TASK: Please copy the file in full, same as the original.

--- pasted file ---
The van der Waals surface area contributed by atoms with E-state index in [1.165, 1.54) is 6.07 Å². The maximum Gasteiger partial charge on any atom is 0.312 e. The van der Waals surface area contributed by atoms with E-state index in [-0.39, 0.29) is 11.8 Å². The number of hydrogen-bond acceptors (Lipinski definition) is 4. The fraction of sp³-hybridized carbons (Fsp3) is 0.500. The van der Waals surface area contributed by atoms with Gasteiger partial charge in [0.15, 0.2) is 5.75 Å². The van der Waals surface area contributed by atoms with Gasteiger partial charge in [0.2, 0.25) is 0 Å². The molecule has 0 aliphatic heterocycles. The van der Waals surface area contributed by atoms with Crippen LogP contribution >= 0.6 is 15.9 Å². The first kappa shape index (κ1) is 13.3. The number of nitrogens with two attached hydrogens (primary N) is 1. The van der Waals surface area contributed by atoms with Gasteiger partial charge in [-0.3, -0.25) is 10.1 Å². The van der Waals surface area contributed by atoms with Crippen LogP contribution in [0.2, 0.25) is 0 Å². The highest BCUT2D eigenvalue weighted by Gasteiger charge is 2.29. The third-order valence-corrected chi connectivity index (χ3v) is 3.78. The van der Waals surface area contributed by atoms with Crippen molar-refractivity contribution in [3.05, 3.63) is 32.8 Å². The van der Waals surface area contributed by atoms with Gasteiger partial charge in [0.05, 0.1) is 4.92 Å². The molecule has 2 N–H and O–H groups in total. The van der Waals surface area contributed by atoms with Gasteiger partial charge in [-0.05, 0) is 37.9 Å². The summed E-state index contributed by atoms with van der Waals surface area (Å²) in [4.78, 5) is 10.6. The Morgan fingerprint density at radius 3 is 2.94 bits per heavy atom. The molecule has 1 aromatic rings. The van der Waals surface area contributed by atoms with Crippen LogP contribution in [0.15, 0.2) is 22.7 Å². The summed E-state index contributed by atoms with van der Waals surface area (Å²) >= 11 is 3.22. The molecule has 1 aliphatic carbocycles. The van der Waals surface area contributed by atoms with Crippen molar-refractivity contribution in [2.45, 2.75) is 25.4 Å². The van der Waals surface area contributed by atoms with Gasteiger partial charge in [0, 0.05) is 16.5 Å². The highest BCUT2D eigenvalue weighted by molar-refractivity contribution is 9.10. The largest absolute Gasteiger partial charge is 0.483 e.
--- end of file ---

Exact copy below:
The van der Waals surface area contributed by atoms with E-state index in [1.165, 1.54) is 6.07 Å². The maximum Gasteiger partial charge on any atom is 0.312 e. The van der Waals surface area contributed by atoms with E-state index in [-0.39, 0.29) is 11.8 Å². The number of hydrogen-bond acceptors (Lipinski definition) is 4. The fraction of sp³-hybridized carbons (Fsp3) is 0.500. The van der Waals surface area contributed by atoms with Gasteiger partial charge in [0.15, 0.2) is 5.75 Å². The van der Waals surface area contributed by atoms with Gasteiger partial charge in [0.2, 0.25) is 0 Å². The molecule has 0 aliphatic heterocycles. The van der Waals surface area contributed by atoms with Crippen LogP contribution >= 0.6 is 15.9 Å². The first kappa shape index (κ1) is 13.3. The number of nitrogens with two attached hydrogens (primary N) is 1. The van der Waals surface area contributed by atoms with Gasteiger partial charge in [-0.3, -0.25) is 10.1 Å². The van der Waals surface area contributed by atoms with Crippen LogP contribution in [0.2, 0.25) is 0 Å². The highest BCUT2D eigenvalue weighted by Gasteiger charge is 2.29. The third-order valence-corrected chi connectivity index (χ3v) is 3.78. The van der Waals surface area contributed by atoms with Crippen molar-refractivity contribution in [3.05, 3.63) is 32.8 Å². The van der Waals surface area contributed by atoms with Gasteiger partial charge in [0.05, 0.1) is 4.92 Å². The molecule has 2 N–H and O–H groups in total. The van der Waals surface area contributed by atoms with Gasteiger partial charge in [-0.05, 0) is 37.9 Å². The summed E-state index contributed by atoms with van der Waals surface area (Å²) in [4.78, 5) is 10.6. The Morgan fingerprint density at radius 3 is 2.94 bits per heavy atom. The molecule has 1 aromatic rings. The van der Waals surface area contributed by atoms with Crippen LogP contribution in [0.15, 0.2) is 22.7 Å². The summed E-state index contributed by atoms with van der Waals surface area (Å²) >= 11 is 3.22. The molecule has 1 aliphatic carbocycles. The van der Waals surface area contributed by atoms with Crippen molar-refractivity contribution in [2.45, 2.75) is 25.4 Å². The van der Waals surface area contributed by atoms with Gasteiger partial charge in [0, 0.05) is 16.5 Å². The highest BCUT2D eigenvalue weighted by molar-refractivity contribution is 9.10. The largest absolute Gasteiger partial charge is 0.483 e.